March is Colorectal Cancer Awareness month. Yesterday, March 1, I marked the occasion my signing the consent form for participation in a cutting edge immunotherapy clinical trial. It will hopefully harness my immune system to attack and destroy my colon cancer.
Just last week it seemed to me that it was in the bottom of the ninth with two outs and two strikes on me. After going 0 for 3 in my previous clinical trial attempts, I hit a home run. It was a big at bat, it propelled me into the playoffs. A championship is still a long shot, it is unlikely that I’ll win with a cure. But at least I’m in the game and that is the first essential element to winning.
As I’ve mentioned previously, Lonsurf is beginning to wane. My ability to avoid the side effect infections common with Lonsurf is weakening and my ability to rebound from them is diminished. Tumors were growing. Immunotherapy clinical trials seem like the best option, the best chance I have to get lucky. It is weird in that in my prior experience, the medical white coats primary purpose were to make me all better. Not so with these white coats. Don’t get me wrong, they would be very happy if I were to get all better, but their primary purpose (and my primary purpose) is research. We are there to find a more effective way to treat cancer. But cures in trials do happen, so why not me? I have a dear friend who was on a clinical trial for Leukemia about 20 years ago, it saved her life. Below is the congratulatory bouquet she sent me in the appropriate Duck colors to celebrate my initial clinical trial victory.
As you know, chemo is just sophisticated poison that targets cancer. However it is not all that sophisticated, it usually also effects innocent by-stander non-cancerous cells. Chemo can cause serious side effects that lead to poor quality of life and may eventually to death, it has a accumulative effect so the effects worsen over time. Immunotherapy harnesses our immune system to fight the cancer. The immune system is very powerful and effective at eliminating threats to our health. Unfortunately cancer hides from our immune system, my powerful immune system is not aware that my body is riddled with tumors. Immunotherapy tries to alert the immune system to the presence of the cancerous tumors.
Immunotherapy drugs are already FDA approved for a few types of cancer. You may have heard of the brand names Opdivo or Keytruda. These are immunotherapy drugs currently in use. However, they are successful with only about 10% of the cancers. Scientists are working on the other 90% and they are moving at lightning speed. Thousands of brilliant minds and hundreds of billions of dollars are working on this complex puzzle.
Advances in genomics and molecular biology have revealed how shockingly diverse cancer is, one size does not fit all. Each tumor has its own generic mutations and molecular abnormalities that will potentially define successful treatment options. There are about 1,200 immunotherapy clinical trials being conducted right now in the United States. More trials exist throughout the world. These immunotherapy trials utilize different technologies and variations to attack the cancer based on the biological profile of the cancer. Lee and I tried to find trials that matched the make up of my tumors based in data from my December biopsy report. That report from only two months ago is not thorough enough for this trial, which is one reason they require another biopsy. Science is moving fast. Each trial is usually composed of a small number of participants scattered among several different locations. The trial I have just joined will only have 160 participants scattered over six sites.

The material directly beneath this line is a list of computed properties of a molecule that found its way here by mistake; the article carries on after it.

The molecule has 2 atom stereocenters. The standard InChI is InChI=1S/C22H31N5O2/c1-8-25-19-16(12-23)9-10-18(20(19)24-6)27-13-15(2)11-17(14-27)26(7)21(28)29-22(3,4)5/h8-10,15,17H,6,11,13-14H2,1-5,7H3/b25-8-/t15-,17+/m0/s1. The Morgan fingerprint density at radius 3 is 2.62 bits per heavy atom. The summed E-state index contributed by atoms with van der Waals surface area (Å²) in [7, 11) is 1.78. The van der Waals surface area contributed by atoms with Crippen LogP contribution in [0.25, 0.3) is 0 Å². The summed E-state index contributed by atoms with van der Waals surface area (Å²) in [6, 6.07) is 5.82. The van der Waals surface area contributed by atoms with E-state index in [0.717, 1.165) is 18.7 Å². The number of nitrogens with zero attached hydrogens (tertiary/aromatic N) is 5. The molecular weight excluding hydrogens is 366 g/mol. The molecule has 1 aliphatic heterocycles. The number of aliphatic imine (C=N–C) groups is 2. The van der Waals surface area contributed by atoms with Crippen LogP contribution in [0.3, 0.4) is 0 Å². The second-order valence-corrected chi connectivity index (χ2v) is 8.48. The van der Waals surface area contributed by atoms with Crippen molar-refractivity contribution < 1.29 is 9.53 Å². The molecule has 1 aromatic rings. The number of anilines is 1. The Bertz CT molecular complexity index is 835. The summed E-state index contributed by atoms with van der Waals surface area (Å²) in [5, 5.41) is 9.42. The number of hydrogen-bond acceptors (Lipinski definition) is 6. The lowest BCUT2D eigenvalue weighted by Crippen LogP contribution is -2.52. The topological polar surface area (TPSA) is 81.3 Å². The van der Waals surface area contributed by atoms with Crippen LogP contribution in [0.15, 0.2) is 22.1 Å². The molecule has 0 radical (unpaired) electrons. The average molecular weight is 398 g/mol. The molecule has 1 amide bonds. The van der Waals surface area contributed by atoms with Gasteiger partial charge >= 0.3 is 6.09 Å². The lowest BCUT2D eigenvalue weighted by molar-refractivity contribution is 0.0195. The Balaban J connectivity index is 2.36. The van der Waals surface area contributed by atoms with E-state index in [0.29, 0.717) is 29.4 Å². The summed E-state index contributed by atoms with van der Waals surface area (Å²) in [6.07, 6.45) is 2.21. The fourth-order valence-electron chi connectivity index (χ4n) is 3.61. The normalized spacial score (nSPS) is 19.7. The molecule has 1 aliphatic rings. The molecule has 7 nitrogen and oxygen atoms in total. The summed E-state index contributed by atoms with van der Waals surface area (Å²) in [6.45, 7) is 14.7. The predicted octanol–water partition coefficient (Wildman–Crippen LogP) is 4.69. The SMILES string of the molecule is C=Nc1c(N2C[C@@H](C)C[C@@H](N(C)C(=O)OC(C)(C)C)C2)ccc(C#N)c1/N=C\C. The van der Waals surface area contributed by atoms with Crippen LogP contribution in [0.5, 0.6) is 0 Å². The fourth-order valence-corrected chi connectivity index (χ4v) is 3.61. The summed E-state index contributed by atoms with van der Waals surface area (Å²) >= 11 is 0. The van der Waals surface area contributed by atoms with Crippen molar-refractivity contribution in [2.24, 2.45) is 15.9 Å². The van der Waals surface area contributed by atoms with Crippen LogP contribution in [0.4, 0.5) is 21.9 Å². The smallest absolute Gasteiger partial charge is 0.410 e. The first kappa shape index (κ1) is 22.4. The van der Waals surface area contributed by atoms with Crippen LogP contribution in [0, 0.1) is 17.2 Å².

Among several types of cells in the immune system are T-cells that relentlessly circulate throughout the body, looking for infections to snuff out. But cancer tumors are super sneaky and they hide from the T-cells, allowing cancer cells to grow unabated and form tumors. The cancerous tumor covers itself with certain proteins on its surface that allow it to escape detection. An elaborate masquerade. When our T-cells encounter a tumor they give it a tip of the hat, say “good day mate,” and float right by.
My trial uses two different types of human monoclonal antibodies to attack the tumors. Hit high ’em high and hit ’em low, I say. One of the antibodies is Durvalumab, it has been around for a year or so and is approved by the FDA for certain bladder cancers. It is a PD-L1 inhibitor, the PD stands for Programmed Death. It sticks to the protein disguise on the tumors and flags down the T-Cells, hopefully providing a pathway into the tumor for my immune system. The second drug is Monalizumab. This is a brand new drug. This is the first drug that incorporates Natural Killer (NK) Cells in addition to the T-Cells. Jimmy like! Thank you to Cardiff University for this ‘Kerr-pow!” graphic.
There are many different types of immunotherapy treatments being used or investigated today but they all have one thing in common. They are designed to unmask the cancerous tumor to our T-cells. The disguise comes off the tumor and bam, the immune system attacks it.
Yesterday we spent most of the day in Scottsdale as they poked, scanned and drained me of vital fluids to establish a baseline for evaluation of the effectiveness of the treatment. Monday I go back to Scottsdale for a biopsy of a lung tumor. The following week the treatment begins! Jimmy’s big adventure continues….I’m hoping for a long run.
I was able to complete a pet portrait this week. Please meet Harley. Painting is really good for stress release, Harley and I got along great. He is a biker dog from Omaha. Quite stylish in his kerchief, don’t you think?